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Court rejects Searcher Geodata’s application to resume West Coast seismic survey

Representatives of indigenous communities chant outside the Western Cape High Court for the end of exploration for oil and gas. (Photo: Onke Ngcuka)

A court application by Searcher Geodata to have the halt on its seismic survey along the West Coast lifted has been denied, as the company faces the consequences of not filing responding affidavits.

An application by geoscience company Searcher Geodata to have the interim interdict on its seismic survey off the West Coast reconsidered was denied on Monday at the Western Cape High Court.  

The matter was brought before Judge Daniel Thulare in a courtroom that was filled to capacity. Searcher Geodata’s counsel, Jeremy Gauntlett SC, QC, told the court that the interim interdict on the survey was costing the company $100,000 per day and could cost up to R400-million in investment if the programme is stopped. 

Searcher’s ship BGP Pioneer is in international waters, Gauntlett confirmed, without stating whether any seismic surveying was being carried out. 

“It is not in the territorial waters of South Africa,” Gauntlett said in response to the judge’s question of what activities the ship was conducting. He stated that the ship was outside South Africa’s marine economic zone — about 370km from the shoreline. 

Last Monday, Judge Thulare ordered that all seismic surveying by Searcher Geodata in SA territorial waters be halted until the urgent interdict was heard. The judge ruled on the basis of irreparable harm to coastal communities. The application for the urgent interdict has been brought forward to 24 February.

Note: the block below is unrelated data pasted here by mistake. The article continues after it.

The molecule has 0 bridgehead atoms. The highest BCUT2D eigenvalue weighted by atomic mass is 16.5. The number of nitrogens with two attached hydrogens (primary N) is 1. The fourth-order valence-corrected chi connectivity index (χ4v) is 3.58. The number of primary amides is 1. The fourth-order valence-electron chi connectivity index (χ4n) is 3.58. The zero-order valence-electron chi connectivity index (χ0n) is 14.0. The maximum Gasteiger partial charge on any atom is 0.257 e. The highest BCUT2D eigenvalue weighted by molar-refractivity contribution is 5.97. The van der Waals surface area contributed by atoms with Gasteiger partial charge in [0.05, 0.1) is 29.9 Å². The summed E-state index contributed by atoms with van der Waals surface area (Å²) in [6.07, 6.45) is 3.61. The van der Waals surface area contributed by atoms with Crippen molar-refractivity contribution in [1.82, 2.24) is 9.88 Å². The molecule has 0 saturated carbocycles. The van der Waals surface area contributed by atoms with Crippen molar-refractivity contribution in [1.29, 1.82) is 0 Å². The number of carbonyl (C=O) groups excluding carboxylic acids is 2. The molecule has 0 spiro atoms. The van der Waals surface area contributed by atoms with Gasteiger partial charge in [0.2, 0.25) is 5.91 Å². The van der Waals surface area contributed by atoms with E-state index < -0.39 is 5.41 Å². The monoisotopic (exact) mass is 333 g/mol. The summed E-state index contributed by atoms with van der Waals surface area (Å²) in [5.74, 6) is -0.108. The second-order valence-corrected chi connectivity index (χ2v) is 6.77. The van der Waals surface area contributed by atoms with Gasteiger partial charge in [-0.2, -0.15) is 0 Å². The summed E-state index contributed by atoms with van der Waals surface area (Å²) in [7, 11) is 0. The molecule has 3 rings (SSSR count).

Among Searcher Geodata’s reasons for wanting the halt on its operations to be lifted was the fact that the company failed to file its answering affidavits before the matter was heard, and had asked for an extension of time to do so. 

Gauntlett argued that the lack of responding affidavits meant absence of the respondents and therefore a reconsideration of the ruling that was made in their “absence”.  

seismic survey west coast searcher geodata
A map of proposed and past seismic surveys off the South African coast. (Source: The Conversation)

Searcher Geodata had initially requested two weeks to file its responding affidavits, as opposed to the six calendar days given by the applicants. Advocate Michael Bishop, who represented the applicants, said the delay by Searcher Geodata to file its affidavits was a failure on its part and the company should therefore face the consequences of its actions. 

Bishop said that the given timelines were reasonable. “If you decide not to comply with timelines you do so at your own peril.” 

The applicants, which include 13 small-scale fishing communities along the West Coast and civic organisations, had filed for an urgent interdict against Searcher Geodata’s seismic survey. They cited irreparable harm to their livelihoods and indigenous heritage and stated that a reconnaissance permit had been granted to Searcher Geodata without proper and meaningful consultation and without adherence to the correct environmental regulations.